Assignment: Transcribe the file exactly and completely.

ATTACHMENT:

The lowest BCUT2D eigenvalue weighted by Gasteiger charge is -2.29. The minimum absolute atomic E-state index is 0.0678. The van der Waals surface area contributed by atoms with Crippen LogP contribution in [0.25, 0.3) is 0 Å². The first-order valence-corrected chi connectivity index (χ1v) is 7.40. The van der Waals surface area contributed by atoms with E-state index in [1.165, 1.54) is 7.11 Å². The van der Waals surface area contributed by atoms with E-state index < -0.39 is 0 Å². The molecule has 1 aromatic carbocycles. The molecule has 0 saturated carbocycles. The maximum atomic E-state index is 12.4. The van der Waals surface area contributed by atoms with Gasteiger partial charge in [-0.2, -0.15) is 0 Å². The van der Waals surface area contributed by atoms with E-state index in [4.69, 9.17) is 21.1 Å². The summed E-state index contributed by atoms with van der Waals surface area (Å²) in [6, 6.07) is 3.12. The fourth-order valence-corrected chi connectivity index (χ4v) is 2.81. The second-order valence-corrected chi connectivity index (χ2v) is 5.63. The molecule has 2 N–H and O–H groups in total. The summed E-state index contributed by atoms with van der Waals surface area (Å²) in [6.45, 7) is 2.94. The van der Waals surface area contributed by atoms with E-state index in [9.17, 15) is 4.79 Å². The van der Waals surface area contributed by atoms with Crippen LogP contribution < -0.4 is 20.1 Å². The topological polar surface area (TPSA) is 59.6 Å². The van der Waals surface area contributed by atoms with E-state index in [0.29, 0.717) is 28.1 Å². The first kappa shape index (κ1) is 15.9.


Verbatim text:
The lowest BCUT2D eigenvalue weighted by Gasteiger charge is -2.29. The minimum absolute atomic E-state index is 0.0678. The van der Waals surface area contributed by atoms with Crippen LogP contribution in [0.25, 0.3) is 0 Å². The first-order valence-corrected chi connectivity index (χ1v) is 7.40. The van der Waals surface area contributed by atoms with E-state index in [1.165, 1.54) is 7.11 Å². The van der Waals surface area contributed by atoms with E-state index < -0.39 is 0 Å². The molecule has 1 aromatic carbocycles. The molecule has 0 saturated carbocycles. The maximum atomic E-state index is 12.4. The van der Waals surface area contributed by atoms with Gasteiger partial charge in [-0.2, -0.15) is 0 Å². The van der Waals surface area contributed by atoms with E-state index in [4.69, 9.17) is 21.1 Å². The summed E-state index contributed by atoms with van der Waals surface area (Å²) in [6, 6.07) is 3.12. The fourth-order valence-corrected chi connectivity index (χ4v) is 2.81. The second-order valence-corrected chi connectivity index (χ2v) is 5.63. The molecule has 2 N–H and O–H groups in total. The summed E-state index contributed by atoms with van der Waals surface area (Å²) in [6.45, 7) is 2.94. The van der Waals surface area contributed by atoms with E-state index in [9.17, 15) is 4.79 Å². The van der Waals surface area contributed by atoms with Crippen LogP contribution < -0.4 is 20.1 Å². The topological polar surface area (TPSA) is 59.6 Å². The van der Waals surface area contributed by atoms with E-state index in [0.29, 0.717) is 28.1 Å². The first kappa shape index (κ1) is 15.9.